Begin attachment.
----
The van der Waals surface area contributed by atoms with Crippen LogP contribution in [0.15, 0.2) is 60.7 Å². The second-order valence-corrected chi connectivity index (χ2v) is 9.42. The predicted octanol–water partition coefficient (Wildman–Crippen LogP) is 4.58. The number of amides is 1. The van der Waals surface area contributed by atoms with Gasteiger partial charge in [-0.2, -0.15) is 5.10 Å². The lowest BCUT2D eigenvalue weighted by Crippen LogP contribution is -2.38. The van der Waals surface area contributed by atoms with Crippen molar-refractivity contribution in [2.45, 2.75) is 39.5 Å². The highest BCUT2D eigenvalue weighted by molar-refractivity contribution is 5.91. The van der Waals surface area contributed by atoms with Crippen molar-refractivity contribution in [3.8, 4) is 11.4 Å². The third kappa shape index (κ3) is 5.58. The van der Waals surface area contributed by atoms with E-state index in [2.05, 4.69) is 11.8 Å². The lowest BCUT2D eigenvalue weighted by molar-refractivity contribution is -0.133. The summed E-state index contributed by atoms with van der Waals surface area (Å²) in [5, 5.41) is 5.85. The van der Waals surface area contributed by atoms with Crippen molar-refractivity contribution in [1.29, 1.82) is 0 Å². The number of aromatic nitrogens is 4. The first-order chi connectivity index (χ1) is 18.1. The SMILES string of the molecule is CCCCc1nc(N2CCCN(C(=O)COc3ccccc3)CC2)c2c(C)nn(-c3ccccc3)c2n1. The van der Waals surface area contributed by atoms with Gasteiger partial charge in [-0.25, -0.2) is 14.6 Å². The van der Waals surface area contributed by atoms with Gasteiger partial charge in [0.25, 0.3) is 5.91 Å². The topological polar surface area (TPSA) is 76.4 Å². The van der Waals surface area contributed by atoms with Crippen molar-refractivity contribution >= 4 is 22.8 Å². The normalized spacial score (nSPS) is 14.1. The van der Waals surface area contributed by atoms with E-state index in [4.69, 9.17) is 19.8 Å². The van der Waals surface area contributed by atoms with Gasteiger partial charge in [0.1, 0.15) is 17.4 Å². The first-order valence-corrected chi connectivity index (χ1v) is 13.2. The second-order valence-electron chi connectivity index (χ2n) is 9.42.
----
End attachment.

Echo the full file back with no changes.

The van der Waals surface area contributed by atoms with Crippen LogP contribution in [0.15, 0.2) is 60.7 Å². The second-order valence-corrected chi connectivity index (χ2v) is 9.42. The predicted octanol–water partition coefficient (Wildman–Crippen LogP) is 4.58. The number of amides is 1. The van der Waals surface area contributed by atoms with Gasteiger partial charge in [-0.2, -0.15) is 5.10 Å². The lowest BCUT2D eigenvalue weighted by Crippen LogP contribution is -2.38. The van der Waals surface area contributed by atoms with Crippen molar-refractivity contribution in [2.45, 2.75) is 39.5 Å². The highest BCUT2D eigenvalue weighted by molar-refractivity contribution is 5.91. The van der Waals surface area contributed by atoms with Crippen molar-refractivity contribution in [3.8, 4) is 11.4 Å². The third kappa shape index (κ3) is 5.58. The van der Waals surface area contributed by atoms with E-state index in [2.05, 4.69) is 11.8 Å². The lowest BCUT2D eigenvalue weighted by molar-refractivity contribution is -0.133. The summed E-state index contributed by atoms with van der Waals surface area (Å²) in [5, 5.41) is 5.85. The van der Waals surface area contributed by atoms with Crippen molar-refractivity contribution in [1.29, 1.82) is 0 Å². The number of aromatic nitrogens is 4. The first-order chi connectivity index (χ1) is 18.1. The SMILES string of the molecule is CCCCc1nc(N2CCCN(C(=O)COc3ccccc3)CC2)c2c(C)nn(-c3ccccc3)c2n1. The van der Waals surface area contributed by atoms with Gasteiger partial charge in [-0.25, -0.2) is 14.6 Å². The van der Waals surface area contributed by atoms with Gasteiger partial charge in [0.25, 0.3) is 5.91 Å². The topological polar surface area (TPSA) is 76.4 Å². The van der Waals surface area contributed by atoms with Crippen molar-refractivity contribution >= 4 is 22.8 Å². The normalized spacial score (nSPS) is 14.1. The van der Waals surface area contributed by atoms with E-state index in [4.69, 9.17) is 19.8 Å². The van der Waals surface area contributed by atoms with Gasteiger partial charge in [0.1, 0.15) is 17.4 Å². The first-order valence-corrected chi connectivity index (χ1v) is 13.2. The second-order valence-electron chi connectivity index (χ2n) is 9.42.